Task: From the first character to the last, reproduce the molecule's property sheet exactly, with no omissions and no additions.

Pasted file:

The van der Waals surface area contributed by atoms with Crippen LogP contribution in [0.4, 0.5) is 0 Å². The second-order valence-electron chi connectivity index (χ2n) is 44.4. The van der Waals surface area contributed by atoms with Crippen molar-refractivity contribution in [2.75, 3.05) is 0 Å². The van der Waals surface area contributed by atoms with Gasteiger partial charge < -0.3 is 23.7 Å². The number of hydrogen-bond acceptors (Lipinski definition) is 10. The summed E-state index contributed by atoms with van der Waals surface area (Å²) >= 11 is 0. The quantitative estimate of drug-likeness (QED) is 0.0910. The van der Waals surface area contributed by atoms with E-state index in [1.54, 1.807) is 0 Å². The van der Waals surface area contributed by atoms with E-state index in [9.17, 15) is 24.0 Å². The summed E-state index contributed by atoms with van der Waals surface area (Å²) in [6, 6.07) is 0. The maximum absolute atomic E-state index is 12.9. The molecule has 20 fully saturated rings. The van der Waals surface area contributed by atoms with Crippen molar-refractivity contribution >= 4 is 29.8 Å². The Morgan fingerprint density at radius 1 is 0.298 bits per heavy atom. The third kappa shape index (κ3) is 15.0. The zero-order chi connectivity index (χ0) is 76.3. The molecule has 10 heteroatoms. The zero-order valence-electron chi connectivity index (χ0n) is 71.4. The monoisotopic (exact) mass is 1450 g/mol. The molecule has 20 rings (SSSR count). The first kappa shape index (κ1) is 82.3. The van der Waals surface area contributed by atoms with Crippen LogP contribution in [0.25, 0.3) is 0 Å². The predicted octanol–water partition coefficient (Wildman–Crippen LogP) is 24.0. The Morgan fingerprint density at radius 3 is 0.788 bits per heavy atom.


The van der Waals surface area contributed by atoms with Crippen LogP contribution in [0.4, 0.5) is 0 Å². The second-order valence-electron chi connectivity index (χ2n) is 44.4. The van der Waals surface area contributed by atoms with Crippen molar-refractivity contribution in [2.75, 3.05) is 0 Å². The van der Waals surface area contributed by atoms with Gasteiger partial charge < -0.3 is 23.7 Å². The number of hydrogen-bond acceptors (Lipinski definition) is 10. The summed E-state index contributed by atoms with van der Waals surface area (Å²) >= 11 is 0. The quantitative estimate of drug-likeness (QED) is 0.0910. The van der Waals surface area contributed by atoms with E-state index in [1.54, 1.807) is 0 Å². The van der Waals surface area contributed by atoms with E-state index in [9.17, 15) is 24.0 Å². The summed E-state index contributed by atoms with van der Waals surface area (Å²) in [6, 6.07) is 0. The maximum absolute atomic E-state index is 12.9. The molecule has 20 fully saturated rings. The van der Waals surface area contributed by atoms with Crippen molar-refractivity contribution >= 4 is 29.8 Å². The Morgan fingerprint density at radius 1 is 0.298 bits per heavy atom. The third kappa shape index (κ3) is 15.0. The zero-order chi connectivity index (χ0) is 76.3. The molecule has 10 heteroatoms. The zero-order valence-electron chi connectivity index (χ0n) is 71.4. The monoisotopic (exact) mass is 1450 g/mol. The molecule has 20 rings (SSSR count). The first kappa shape index (κ1) is 82.3. The van der Waals surface area contributed by atoms with Crippen LogP contribution in [0.25, 0.3) is 0 Å². The predicted octanol–water partition coefficient (Wildman–Crippen LogP) is 24.0. The Morgan fingerprint density at radius 3 is 0.788 bits per heavy atom.